the importance of having your clubs set up properly.
There are many variables in a golf club that affect its performance and your level of control. Golfers who have experienced a ‘correctly fitted' set of clubs are staggered at the difference they make to their games.
If a set is incorrectly set up for a golfer they are effectively 'unteachable'. Golf lessons from a professional will not produce an improvement in their game.
Let us start with a variable that affects all clubs but especially the driver and long irons. For many golfers, these clubs are the most difficult to control.
right - Different driver lofts send
the ball away at different angles.
Different driver lofts send the ball away at different angles
Steve uses a hose to demonstrate how slightly increasing loft can lead to some extra distance
As beginners, we all loved to see the ball get airborne. We also loved to see the ball travel a long way down the fairway. The most common belief is that as the number of the club decreases, the ball will go further. That is obviously true, until we get to the least lofted clubs in the set. Many golfers find that their 3 woods and sometimes their 5 woods go further than their drivers.
Quite often they will also find that their 3 or 4-irons seem to go about the same distance. Occasionally the 5-iron may go further than their 3 or 4-irons. Why is this so? Loft would only seem to affect how high or low the ball flies but it also affects both direction and distance. To use a simple analogy, picture yourself watering the lawn. If you want to water areas further away, you simply raise the hose and elevate the stream of water and the water travels further.
There is a relationship between clubhead speed and loft. Golfers who do not generate great clubhead speed will generally require more loft. For example: we have golfer A, a 7 handicap player who generates 105mph of clubhead speed with his driver. Golfer B is a 20 marker who generates 80mph of clubhead speed. Golfer A achieves good results with a 9 degree driver. Golfer B achieves best results with a 12 degree driver. If golfer B used a 9 degree drive the flight would be very low. If the fairways are very hard, this low flight will produce more roll. However, if the fairways are wet or lush, he may hit his 3 wood further than the 9 degree driver. The added loft of the 3 wood will carry through the air.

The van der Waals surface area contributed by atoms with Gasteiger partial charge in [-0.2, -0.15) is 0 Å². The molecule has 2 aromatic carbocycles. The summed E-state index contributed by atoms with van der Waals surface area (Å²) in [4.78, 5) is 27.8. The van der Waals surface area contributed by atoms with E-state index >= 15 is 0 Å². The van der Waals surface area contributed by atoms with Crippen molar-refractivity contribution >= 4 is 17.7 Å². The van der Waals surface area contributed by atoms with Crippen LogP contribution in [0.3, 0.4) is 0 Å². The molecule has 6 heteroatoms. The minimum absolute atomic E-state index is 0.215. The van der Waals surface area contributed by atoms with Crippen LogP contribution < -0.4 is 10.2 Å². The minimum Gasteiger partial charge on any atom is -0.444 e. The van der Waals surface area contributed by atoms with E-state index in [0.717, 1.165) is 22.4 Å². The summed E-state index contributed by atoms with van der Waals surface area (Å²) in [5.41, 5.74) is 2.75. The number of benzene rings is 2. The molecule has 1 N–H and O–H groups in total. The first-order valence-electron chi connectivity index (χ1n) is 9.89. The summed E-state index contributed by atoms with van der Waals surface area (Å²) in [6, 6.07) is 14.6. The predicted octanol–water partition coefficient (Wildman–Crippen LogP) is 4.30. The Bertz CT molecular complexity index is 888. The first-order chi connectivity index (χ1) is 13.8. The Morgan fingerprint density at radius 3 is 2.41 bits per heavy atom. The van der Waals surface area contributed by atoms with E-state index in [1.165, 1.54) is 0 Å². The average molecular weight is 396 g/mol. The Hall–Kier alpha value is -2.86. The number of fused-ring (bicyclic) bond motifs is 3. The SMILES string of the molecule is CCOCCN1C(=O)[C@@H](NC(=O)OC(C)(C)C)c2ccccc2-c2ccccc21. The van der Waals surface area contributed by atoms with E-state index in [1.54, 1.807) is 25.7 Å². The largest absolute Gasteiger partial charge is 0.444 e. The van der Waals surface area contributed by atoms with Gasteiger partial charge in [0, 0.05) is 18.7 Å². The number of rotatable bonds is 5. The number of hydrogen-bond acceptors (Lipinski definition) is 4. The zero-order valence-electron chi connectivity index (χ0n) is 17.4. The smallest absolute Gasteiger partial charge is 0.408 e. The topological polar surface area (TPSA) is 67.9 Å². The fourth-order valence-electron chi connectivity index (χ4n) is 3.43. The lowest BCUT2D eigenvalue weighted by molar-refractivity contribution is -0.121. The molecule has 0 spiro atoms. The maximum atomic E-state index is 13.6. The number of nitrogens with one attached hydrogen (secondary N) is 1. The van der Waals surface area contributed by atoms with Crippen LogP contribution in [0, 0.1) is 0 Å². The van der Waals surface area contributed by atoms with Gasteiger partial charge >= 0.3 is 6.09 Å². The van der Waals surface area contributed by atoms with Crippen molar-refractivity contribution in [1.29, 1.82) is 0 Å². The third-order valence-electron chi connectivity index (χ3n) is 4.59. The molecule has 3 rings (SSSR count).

LOFT AND DIRECTIONAL CONTROL
There is a direct relationship between loft and directional control. Lack of loft will cause the ball to go more to the right (for a right hander). Golfer B will find that his 9 degree driver will not only go lower but also he will slice this club me than his 3 wood. Even for long hitters lack of loft can mean it is difficult to DRAW the ball.
LOFT AND HOW IT EFFECTS YOUR SWING
So now we know that loft has a very strong effect on the height of the shot, how straight the ball will fly and how far the ball will go. There is another side effect of the wrong loft, which will change your golf swing very quickly.
We go back to golfer B. He has his new 9 degree driver but is finding that he is slicing the ball much more than his old 2 wood and the ball doesn't seem to be going as far as his old 2 wood.
Golfer B goes to the practice range to try to solve the problem. He finds that by changing his grip and hitting more off his back foot, the ball seems to go straighter and higher. He is disappointed with how far the ball is going so he starts to hit the ball much harder. He has just ruined his golf swing, to accommodate the new driver. When he goes back to his irons he finds that he has 'lost his iron swing.'
The NEW driver has changed his golf swing - for the worse!
Steve Darmody is one of Australia's leading golf coaches and is based on the sunny Gold Coast in South East Queensland, Australia.
Steve Darmody Golf Schools has "Stay and Learn" Golf Coaching packages and include play on the magnificent Golf Courses of SE. Queensland.
If there are specific questions you have on golf improvement send us an e-mail firstname.lastname@example.org